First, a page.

With all of BMW’s electrification hype around their polarizing new iX crossover, a chunk of the public seems to have forgotten about the most normal new offering from the brand. While Audi and Mercedes-Benz have yet to electrify their entry-level offerings, BMW has taken their 4-series Gran Coupe, which is a glorified version of the perennial 3-series sedan, and plopped an electric drivetrain into it. We lived with the 2022 BMW i4 eDrive40 for a week and came to a very clear conclusion.
Bar none, the BMW i4 with this “smaller” electric motor, is all the car most North American consumers need. There is an odd divide in the current EV marketplace, with a massive price difference between the entry-level offerings and the premium entries. The i4 eDrive40, with its $54,990 starting price, is in the same price bracket as the Kia EV6 and Hyundai IONIQ 5. It’s significantly cheaper than the Audi e-tron and Mercedes-Benz EQ models currently for sale.
We have tested the more powerful i4 M50, which is a superb performance car, but the eDrive40 here is every bit as good for the day-to-day commute. It packs a single electric motor powering the rear wheels, and outputs 335 horsepower and 317 lb-ft. of torque. Unlike just about every other electric vehicle, it doesn’t feel organ-rearranging levels of fast, but it’s substantially quicker than most mainstream offerings.
The smaller-motor i4 still has that innate EV personality trait of being able to dart into just about any gap in traffic in a point-and-shoot manner. It’s superbly quiet, and drives beautifully, with sharp steering response and a balanced chassis. Those who require all-wheel-drive will need to step up to the M50 model, but even as someone who lives in a Canadian climate, the rear-drive eDrive40 will be just fine with a good set of winter rubber.
Range is also generous for the eDrive40 model with its 80.7-kWh battery, coming in at an estimated 486 kilometers. After driving the car in an urban environment for a full week, we found this number to be conservative. While other EVs we’ve tested are optimistic in their suggested range, the indicator on the i4 would actually diminish at a smaller rate than the distance traveled. BMW has implemented DC fast charging at up to 200-kW, but our Level 2 home and office chargers managed to get the car to 80% in less than four hours.
The interior of the i4 is extremely functional, with the biggest conversation piece being a 14.9-inch touchscreen housing a completely redesigned version of BMW’s revered iDrive infotainment system. This version, called iDrive 8, has been reorganized into a grid-like view, but is still very intuitive and easy to use. A rotary controller on the console can control things if you don’t want to use the touchscreen or voice controls, and everything is fairly straightforward. Apple CarPlay and Android Auto can both be used wirelessly, and all connectivity is seamless.
The rest of the cabin is well thought out and straightforward. For those used to BMW models made within the last decade or so, there is plenty of familiarity. Material quality is good, though the i4 is definitely built to the price point of the 3-series, which means it’s notably downmarket from the likes of the higher-end 5 and 7-series models. Rear seat legroom is plentiful, though headroom for taller passengers is compromised due to the roofline.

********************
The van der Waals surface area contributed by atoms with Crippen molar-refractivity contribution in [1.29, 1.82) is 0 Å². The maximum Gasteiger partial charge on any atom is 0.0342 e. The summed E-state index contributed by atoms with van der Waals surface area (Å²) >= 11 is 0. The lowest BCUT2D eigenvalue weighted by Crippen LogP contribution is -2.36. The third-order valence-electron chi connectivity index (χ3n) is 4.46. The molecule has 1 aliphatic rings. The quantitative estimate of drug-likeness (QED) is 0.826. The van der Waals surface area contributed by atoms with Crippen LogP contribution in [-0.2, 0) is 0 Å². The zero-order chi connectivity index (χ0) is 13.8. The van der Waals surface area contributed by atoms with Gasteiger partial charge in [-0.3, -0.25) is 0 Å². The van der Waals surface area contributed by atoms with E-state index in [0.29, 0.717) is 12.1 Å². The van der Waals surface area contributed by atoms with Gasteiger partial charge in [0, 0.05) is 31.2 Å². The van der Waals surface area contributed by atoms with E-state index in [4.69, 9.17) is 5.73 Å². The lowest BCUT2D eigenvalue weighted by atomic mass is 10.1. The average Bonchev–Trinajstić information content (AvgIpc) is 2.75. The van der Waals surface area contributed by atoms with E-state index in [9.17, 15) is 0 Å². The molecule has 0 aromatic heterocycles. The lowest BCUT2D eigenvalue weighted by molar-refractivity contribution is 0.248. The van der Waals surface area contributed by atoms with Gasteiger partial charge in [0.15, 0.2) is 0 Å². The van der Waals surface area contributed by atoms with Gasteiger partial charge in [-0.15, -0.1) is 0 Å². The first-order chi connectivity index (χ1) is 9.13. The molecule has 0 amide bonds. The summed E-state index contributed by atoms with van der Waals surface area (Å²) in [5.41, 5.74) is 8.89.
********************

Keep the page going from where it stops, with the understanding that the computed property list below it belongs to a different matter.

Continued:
An expectation in just about every vehicle in 2022, the driver assistance suite on the i4 is pretty comprehensive. Top-trim models get advanced lane keeping and adaptive cruise control features that make long distance highway driving seamless, though naturally not autonomous. Let go of the steering wheel for any extended period and the car will moan and groan, and eventually just release the system. Blind spot monitoring, a rear-view camera, and collision warning systems are also standard.
As tested, our i4 eDrive40 came to $71,890, but what’s much more important here is the starting price of $54,990. It’s worth mentioning that the base model doesn’t get things like heated seats, though that is being rectified for the 2023 model year in a shift of packaging. Our tester had a $13,000 Premium Enhanced Package adding a heads-up display, Harman-Kardon sound system, and a few other niceties. More importantly, an M Sport Package adds 19-inch wheels, visual aero bits, and an M leather steering wheel.
While the i4 is a fully electric version of the 4-series, it’s worth mentioning that for those who don’t have charging capabilities at home or the office, gasoline variants still exist. Both the 430i and M440i Gran Coupe models are still available, with 2.0 and 3.0-liter turbocharged engines. They’re the same platform, however the new iDrive 8 infotainment system and related bits are relegated to the i4 only. Gasoline cars get the previous-generation technology, which is a bummer, but even more of a reason to gravitate to the electric model.
As gasoline prices soar and commuters try to find alternatives, it’s refreshing to see a genuinely good, affordable option. The 2022 BMW i4 eDrive40 is the green alternative to its M4 Competition sibling, and it’s impressive to see the brand’s commitment to both ends of the spectrum. Despite being a gasoline-obsessed, manual transmission evangelist, I’ve come around to the idea of electric vehicles as commuters. They’re fast, comfortable, and if you have the convenience of charging at home, easy to get on board with. And this is one of the best examples available right now.